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Libraries Team Up for Online Civil War Maps

Civil War buffs, students and scholars have a new toy to play with.

The Library of Congress, the Virginia Historical Society and the Library of Virginia have launched a joint online project making their combined Civil War cartographic material available in one place for the first time.

“This is the first one we’ve done like this,” said Colleen Cahill, who coordinated the effort of the LOC Geography and Map Division to incorporate the works from the Historical Society and the LVA into the LOC American Memory Web site. “We’re hoping it will set a trend.”

The complete collection will include more than 2,800 Civil War maps, charts and manuscripts, depicting troop movements, reconnaissance and engagements. The works come from Confederate authorities and Southern publishers as well as Northern forces and firms.

Researchers and enthusiasts should be “delighted to have the kind of detail in these maps available,” LOC spokeswoman Helen Dalrymple said.

The Civil War is “consistently” among the most popular research topics, according to Conley Edwards, state archivist at the LVA. He noted that many of the maps on the site are manuscript maps, more unique and valuable than published maps, which would otherwise be impossible for researchers without immediate access to the library to see. “The project is designed in such a way that additional material can be added or links provided for textual information … how they related to what the next engagement was, how they fit into the war.”

The materials are augmented with a comprehensive essay on the “History and Mapping of the Civil War,” written by Richard Stephenson, a professor of civil engineering at the University of Missouri.

The Civil War is considered a turning point in the development of cartography, having necessitated the refinement of field survey, intelligence gathering and reproduction techniques. “In many cases, this was the first time any of these areas had ever been drawn,” Cahill noted.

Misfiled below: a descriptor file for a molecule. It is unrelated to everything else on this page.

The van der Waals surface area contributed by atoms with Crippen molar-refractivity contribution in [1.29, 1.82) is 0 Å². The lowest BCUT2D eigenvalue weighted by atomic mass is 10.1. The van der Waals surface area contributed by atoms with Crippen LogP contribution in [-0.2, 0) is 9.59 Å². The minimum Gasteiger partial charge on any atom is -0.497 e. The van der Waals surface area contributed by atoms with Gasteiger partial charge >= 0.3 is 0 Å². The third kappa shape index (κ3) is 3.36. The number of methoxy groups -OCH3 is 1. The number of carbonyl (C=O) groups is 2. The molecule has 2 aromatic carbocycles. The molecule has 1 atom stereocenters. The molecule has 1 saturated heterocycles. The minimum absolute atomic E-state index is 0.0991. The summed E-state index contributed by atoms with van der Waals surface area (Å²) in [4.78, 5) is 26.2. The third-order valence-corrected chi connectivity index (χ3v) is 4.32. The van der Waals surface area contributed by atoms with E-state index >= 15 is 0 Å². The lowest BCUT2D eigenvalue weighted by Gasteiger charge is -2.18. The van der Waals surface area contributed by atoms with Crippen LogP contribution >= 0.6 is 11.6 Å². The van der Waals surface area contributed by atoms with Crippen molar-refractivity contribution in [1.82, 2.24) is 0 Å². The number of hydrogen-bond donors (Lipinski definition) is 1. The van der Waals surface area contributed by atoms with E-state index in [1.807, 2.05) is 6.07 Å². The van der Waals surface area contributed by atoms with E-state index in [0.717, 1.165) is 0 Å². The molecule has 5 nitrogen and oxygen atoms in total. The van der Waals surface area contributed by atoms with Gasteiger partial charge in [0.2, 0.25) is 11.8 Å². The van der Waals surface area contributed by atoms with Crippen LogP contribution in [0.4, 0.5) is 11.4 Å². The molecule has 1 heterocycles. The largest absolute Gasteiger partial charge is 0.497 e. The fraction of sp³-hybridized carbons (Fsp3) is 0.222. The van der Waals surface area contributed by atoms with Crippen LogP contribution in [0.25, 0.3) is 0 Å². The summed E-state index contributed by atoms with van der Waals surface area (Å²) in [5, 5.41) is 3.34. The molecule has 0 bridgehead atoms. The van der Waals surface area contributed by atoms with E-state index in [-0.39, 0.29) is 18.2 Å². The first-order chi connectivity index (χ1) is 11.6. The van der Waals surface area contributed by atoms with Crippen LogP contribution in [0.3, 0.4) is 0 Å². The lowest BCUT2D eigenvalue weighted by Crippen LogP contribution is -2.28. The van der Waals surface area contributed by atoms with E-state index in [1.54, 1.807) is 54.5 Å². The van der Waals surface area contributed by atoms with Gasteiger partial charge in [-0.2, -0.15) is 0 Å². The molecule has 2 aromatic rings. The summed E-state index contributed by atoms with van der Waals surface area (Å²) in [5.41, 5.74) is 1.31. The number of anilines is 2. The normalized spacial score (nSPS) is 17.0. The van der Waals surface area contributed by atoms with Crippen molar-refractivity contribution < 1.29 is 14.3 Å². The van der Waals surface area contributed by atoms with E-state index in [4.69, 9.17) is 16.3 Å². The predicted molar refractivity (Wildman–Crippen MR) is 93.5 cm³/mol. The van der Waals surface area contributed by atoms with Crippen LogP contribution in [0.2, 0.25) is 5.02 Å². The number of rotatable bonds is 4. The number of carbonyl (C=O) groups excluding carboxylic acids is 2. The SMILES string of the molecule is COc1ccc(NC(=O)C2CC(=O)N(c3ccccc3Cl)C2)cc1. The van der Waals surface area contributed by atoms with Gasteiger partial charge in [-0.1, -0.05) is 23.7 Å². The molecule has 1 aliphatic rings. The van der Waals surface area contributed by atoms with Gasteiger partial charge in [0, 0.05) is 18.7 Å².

Highlights of the collection will include the Robert K. Sneden Collection, the diary and scrapbook of a Union private with the Army of the Potomac. The pages, which contain battle plans and fortification detail Sneden often drew “on the scene,” were recently acquired by the Virginia Historical Society after spending several decades in a bank vault.

The Virginia group’s contributions are not limited to local material, however. Maps provided by the Historical Society extend as far as Gettysburg, Pa.

The manuscripts on the site were scanned and digitized by Systems Integration Group of Lanham, Md. The team was trained on the appropriate handling procedures, and special precautions were taken so that the pieces were not exposed to ultraviolet light.

By Thursday, 90 percent of the maps from the Virginia Historical Society and at least 60 percent of the material from the Library of Virginia is slated to be active on the site. Certain technical obstacles need to be overcome, but all of the material from the three collections is expected to be available online by April.

Edwards said the American Memory project was envisioned as an “ongoing” effort. “Just last week, someone gave us a Civil War-period map of Alexandria that was not in our collection,” he said, adding that acquisitions such as the Alexandria map could build up the catalogue as they were made available.

Cahill said the project could lead to other such collaborations in the future, not just limited to Civil War-era material. “We would be interested in talking to other libraries,” she said.

The material can be accessed on the Library of Congress American Memory Web site at https://lcweb2.loc.gov/ammem/collections/ civil_war_maps.

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